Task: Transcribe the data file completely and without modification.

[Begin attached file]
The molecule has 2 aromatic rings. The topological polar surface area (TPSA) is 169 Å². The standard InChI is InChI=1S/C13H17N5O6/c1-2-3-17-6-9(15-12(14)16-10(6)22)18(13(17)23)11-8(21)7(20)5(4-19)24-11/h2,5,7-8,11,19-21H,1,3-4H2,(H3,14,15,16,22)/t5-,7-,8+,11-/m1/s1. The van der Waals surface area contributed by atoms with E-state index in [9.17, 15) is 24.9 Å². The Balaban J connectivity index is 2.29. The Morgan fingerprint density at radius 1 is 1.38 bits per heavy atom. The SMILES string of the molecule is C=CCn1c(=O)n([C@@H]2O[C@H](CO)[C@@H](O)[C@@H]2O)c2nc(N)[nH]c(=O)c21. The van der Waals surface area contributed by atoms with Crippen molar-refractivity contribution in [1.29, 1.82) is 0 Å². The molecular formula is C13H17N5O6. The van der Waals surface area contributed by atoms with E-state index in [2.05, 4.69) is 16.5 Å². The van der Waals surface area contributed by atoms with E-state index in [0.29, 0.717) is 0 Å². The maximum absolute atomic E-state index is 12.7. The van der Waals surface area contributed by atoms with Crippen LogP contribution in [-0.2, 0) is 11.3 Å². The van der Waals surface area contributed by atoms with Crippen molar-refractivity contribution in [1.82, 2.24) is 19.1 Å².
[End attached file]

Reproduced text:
The molecule has 2 aromatic rings. The topological polar surface area (TPSA) is 169 Å². The standard InChI is InChI=1S/C13H17N5O6/c1-2-3-17-6-9(15-12(14)16-10(6)22)18(13(17)23)11-8(21)7(20)5(4-19)24-11/h2,5,7-8,11,19-21H,1,3-4H2,(H3,14,15,16,22)/t5-,7-,8+,11-/m1/s1. The van der Waals surface area contributed by atoms with E-state index in [9.17, 15) is 24.9 Å². The Balaban J connectivity index is 2.29. The Morgan fingerprint density at radius 1 is 1.38 bits per heavy atom. The SMILES string of the molecule is C=CCn1c(=O)n([C@@H]2O[C@H](CO)[C@@H](O)[C@@H]2O)c2nc(N)[nH]c(=O)c21. The van der Waals surface area contributed by atoms with Crippen molar-refractivity contribution in [1.29, 1.82) is 0 Å². The molecular formula is C13H17N5O6. The van der Waals surface area contributed by atoms with E-state index in [2.05, 4.69) is 16.5 Å². The van der Waals surface area contributed by atoms with E-state index in [0.29, 0.717) is 0 Å². The maximum absolute atomic E-state index is 12.7. The van der Waals surface area contributed by atoms with Crippen LogP contribution in [-0.2, 0) is 11.3 Å². The van der Waals surface area contributed by atoms with Crippen molar-refractivity contribution in [1.82, 2.24) is 19.1 Å².